What Is Forgiveness Therapy, And Does It Work?

Medically reviewed by April Justice, LICSW
Updated May 31, 2024by BetterHelp Editorial Team
Content warning: Please be advised, the below article might mention trauma-related topics that include abuse which could be triggering to the reader. If you or someone you love is experiencing abuse, contact the Domestic Violence Hotline at 1-800-799-SAFE (7233). Support is available 24/7. Please also see our Get Help Now page for more immediate resources.

Forgiveness therapy

Moving forward may feel challenging when others harm you, especially if you have experienced trauma. Forgiveness therapy may help some individuals who have experienced harm at the hands of someone else release anger, heal relationships, and work towards positive outcomes such as self-healing, self-compassion, self-empowerment, and self-liberation.

Forgiveness therapy can help you move forward from trauma

What is forgiveness therapy?

Forgiveness therapy is a term that was coined by Dr. Robert D. Enright in his book, Forgiveness Therapy: An Empirical Guide for Resolving Anger and Restoring Hope (previously called Helping Clients Forgive). The book describes the Enright model of helping clients resolve anger through forgiveness. The model breaks the forgiveness process down into four phases. 

The first phase is the uncovering phase, where the patient learns more about the emotional pain related to their traumatic experience. In the second phase, also known as the decision phase, the patient makes the choice to change their mindset around the experience. The third phase, the work phase, involves the actual process of learning to forgive the person who has wronged them. In the final phase, the outcome phase, the patient reflects on the positive changes they have experienced through the process of forgiveness.

Forgiveness therapy often focuses on helping an injured person let go of the past and learn to move forward. Practicing and seeking forgiveness may not be about absolving those who hurt you from their past actions. The purpose of this therapy instead typically focuses on helping you heal from traumatic or harmful feelings.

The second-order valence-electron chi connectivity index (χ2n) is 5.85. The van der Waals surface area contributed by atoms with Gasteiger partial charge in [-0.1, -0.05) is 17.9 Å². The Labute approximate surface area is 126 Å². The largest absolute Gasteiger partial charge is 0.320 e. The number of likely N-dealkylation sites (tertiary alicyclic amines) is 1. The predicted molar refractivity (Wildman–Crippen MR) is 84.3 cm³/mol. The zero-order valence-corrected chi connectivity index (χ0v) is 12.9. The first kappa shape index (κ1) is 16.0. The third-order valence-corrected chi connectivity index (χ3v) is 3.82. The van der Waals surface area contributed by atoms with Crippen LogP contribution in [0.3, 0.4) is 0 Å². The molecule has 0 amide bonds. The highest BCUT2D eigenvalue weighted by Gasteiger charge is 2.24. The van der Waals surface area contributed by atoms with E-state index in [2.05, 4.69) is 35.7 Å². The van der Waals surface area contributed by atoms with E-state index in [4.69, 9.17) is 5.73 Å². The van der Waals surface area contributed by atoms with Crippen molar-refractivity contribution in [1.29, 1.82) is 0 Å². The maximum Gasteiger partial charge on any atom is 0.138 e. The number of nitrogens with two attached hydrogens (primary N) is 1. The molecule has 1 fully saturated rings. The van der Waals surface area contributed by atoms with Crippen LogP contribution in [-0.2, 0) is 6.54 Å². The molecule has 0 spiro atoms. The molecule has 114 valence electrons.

Forgiveness therapy often focuses on helping an injured person let go of the past and learn to move forward. Practicing and seeking forgiveness may not be about absolving those who hurt you from their past actions. The purpose of this therapy instead typically focuses on helping you heal from traumatic or harmful feelings.

When someone physically or emotionally wounds you, it may impact your mental health, physical capabilities, and life decisions. For instance, if the person who hurt you was someone close to you, you may find it challenging to trust others again.

Receiving support through forgiveness therapy may help you feel more compassion and empathy for the person who wronged you, as well as for your wounded self. It may also help you focus on the positive aspects of life instead of the traumatic incident.

Why should I try forgiveness counseling?

There are several benefits of forgiveness counseling. Forgiveness counseling may help you move past traumatic events, such as abuse or violence. While these events may always be a part of your past, forgiveness work can help them become one page in your life story instead of a defining moment. 

It may feel unjust to work to forgive those who have wronged you but forgiving others can have tangible benefits for your well-being. Research published in the journal Trauma, Violence, & Abuse shows that forgiveness interventions can reduce depression, anger, hostility, and stress while increasing positive emotions. Forgiveness can also help reduce the adverse physical effects of living with chronic anger, resentment, or stress that often manifests when you hold grudges. According to the Empirical Guide for Resolving Anger and Restoring Hope, forgiveness therapy may also be useful when treating bipolar disorder, depressive disorders, anxiety disorders, and child and developmental disorders. 

How it works

Counselors practicing this type of therapy may try to help clients discuss their history to move forward from it. Forgiveness therapists may have a background in educational psychology. They often work with clients affected by trauma to explore the traumatic event and come to terms with the experience. Depending on the severity of the client’s trauma, it may take some time before they feel comfortable discussing it thoroughly enough to develop an appropriate client goal for their treatment process. 

The process 

Throughout your sessions, your therapist may provide a safe environment to help you feel comfortable discussing your personal history. It could feel challenging to discuss your history of trauma. However, communicating your feelings can help you heal. Your therapist may listen to your story, or they may ask questions to help guide the conversation.

Coping with shame and acceptance 

After a trauma, many people may find it difficult to stop thinking of ways they could have prevented the traumatic event from happening. They may come to blame themselves for the event, even though they were survivors of something complex. In these instances, self forgiveness can be a challenge.